Putting Rio Grande Cutthroat Trout in the Rito de Los Frijoles after the Las Conchas Fire

On June 26, 2011, at approximately 1:00 pm, a tree fell on a power line causing one of the largest and most devastating fires in New Mexico’s history. On the first day alone, the fire burned 43,000 acres a rate of about an acre per second. By August 3, almost two months later, the fire was 100 percent contained and efforts were underway for recovery of the burned areas. When it was all said and done, the fire consumed more than 150,000 acres.

Above: Volunteers transport fish in backpacks into Frijoles Canyon. Over 30 volunteers assisted with the restoring effort. Department photo by Tucker Brauer.

Almost three months later on August 21, destructive flooding occurred in the burned region as the result of a monsoon rainfall. One of the places that got hit the hardest and suffered detrimental flooding was Frijoles Canyon, which was formed through erosion thousands of years ago by the Rito de Los Frijoles.

“In addition to wiping out the nonnative fish population, the Las Conchas Fire and the ash and debris flow following it did a lot of damage to fish habitat in the Rito de Los Frijoles,” said Tucker Brauer, Rio Grande cutthroat trout biologist for the New Mexico Department of Game and Fish.

Fast forward to 2018, after eight years of natural recovery and re-seeding efforts to help stabilize the scoured ground throughout the entire fire perimeter, the Rito de Los Frijoles had recovered enough that department biologists determined it was time to restoring the creek with native Rio Grande cutthroat trout. This was not only due to many years of recovery from the fire, but also many years of planning and coordination with the National Park Service at Bandelier National Monument. “We spent a considerable amount of time confirming that no nonnative fish remained in the stream before reintroducing the native Rio Grande Cutthroat Trout,” said Brauer.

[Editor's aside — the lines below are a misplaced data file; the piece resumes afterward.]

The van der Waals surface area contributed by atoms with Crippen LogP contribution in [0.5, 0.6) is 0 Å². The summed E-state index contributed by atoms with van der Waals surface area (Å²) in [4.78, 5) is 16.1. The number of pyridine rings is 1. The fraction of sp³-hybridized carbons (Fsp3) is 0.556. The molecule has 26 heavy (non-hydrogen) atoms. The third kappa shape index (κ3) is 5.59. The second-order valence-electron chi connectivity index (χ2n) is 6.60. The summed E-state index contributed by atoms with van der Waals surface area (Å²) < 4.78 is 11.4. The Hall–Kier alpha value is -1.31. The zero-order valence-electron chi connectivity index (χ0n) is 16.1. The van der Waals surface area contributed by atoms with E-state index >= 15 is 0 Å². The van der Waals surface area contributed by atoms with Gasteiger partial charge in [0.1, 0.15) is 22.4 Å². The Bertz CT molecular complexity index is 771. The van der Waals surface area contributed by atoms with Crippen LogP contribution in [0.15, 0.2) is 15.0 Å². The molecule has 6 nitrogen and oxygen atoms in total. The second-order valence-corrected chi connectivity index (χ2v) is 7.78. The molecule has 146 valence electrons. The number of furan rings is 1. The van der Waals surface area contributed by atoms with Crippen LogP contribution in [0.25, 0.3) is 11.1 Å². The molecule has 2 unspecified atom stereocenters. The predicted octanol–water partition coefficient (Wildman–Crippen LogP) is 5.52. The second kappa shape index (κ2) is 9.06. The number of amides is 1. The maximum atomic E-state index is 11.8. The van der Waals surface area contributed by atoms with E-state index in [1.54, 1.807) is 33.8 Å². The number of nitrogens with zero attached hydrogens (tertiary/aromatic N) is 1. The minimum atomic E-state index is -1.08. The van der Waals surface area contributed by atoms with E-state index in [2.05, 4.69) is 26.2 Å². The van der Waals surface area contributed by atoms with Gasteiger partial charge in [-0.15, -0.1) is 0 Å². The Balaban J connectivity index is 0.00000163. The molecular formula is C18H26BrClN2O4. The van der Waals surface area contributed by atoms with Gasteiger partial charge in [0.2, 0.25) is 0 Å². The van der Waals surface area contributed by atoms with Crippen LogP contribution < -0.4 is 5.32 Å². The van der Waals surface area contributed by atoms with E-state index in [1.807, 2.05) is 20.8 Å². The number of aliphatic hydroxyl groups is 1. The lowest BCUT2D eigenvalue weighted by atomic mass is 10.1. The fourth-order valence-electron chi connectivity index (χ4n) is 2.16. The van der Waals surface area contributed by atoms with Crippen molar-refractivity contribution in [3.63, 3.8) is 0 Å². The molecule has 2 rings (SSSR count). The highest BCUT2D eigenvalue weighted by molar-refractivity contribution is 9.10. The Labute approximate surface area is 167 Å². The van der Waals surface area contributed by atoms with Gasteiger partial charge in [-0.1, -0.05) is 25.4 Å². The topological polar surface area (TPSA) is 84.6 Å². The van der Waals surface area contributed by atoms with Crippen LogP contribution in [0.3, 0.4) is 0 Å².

Above: New Mexico Department of Game and Fish employee Bryan Bakevich displays a Rio Grande Cutthroat Trout before releasing it into the Rito de los Frijoles. Department photo by Tucker Brauer.

The trout for this project were collected on October 30, 2018, in the head waters of the Rito near Canjilon using backpack electrofishers, and transported to Bandelier National Monument in an oxygenated stock tank. Once the fish arrived at Bandelier, they were held overnight and monitored to make sure they would be suitable for the restoration effort. The next morning, October 31, the fish were placed in backpacks and hiked into various sections of Frijoles Canyon, but most of the restoring was focused on the upper sections of the Rito De Los Frijoles.

In total, 306 pure Rio Grande cutthroat trout were released into the Rito De Los Frijoles thanks to the help of the National Park Service at Bandelier National Monument and volunteers from New Mexico Trout and Trout Unlimited. Projects like this not only take years of planning, but are only possible thanks to joint efforts from multiple agencies and endless help from volunteers.

About Ross Morgan

Ross Morgan is the Public Information Officer in the Northwest Area for the New Mexico Department of Game and Fish.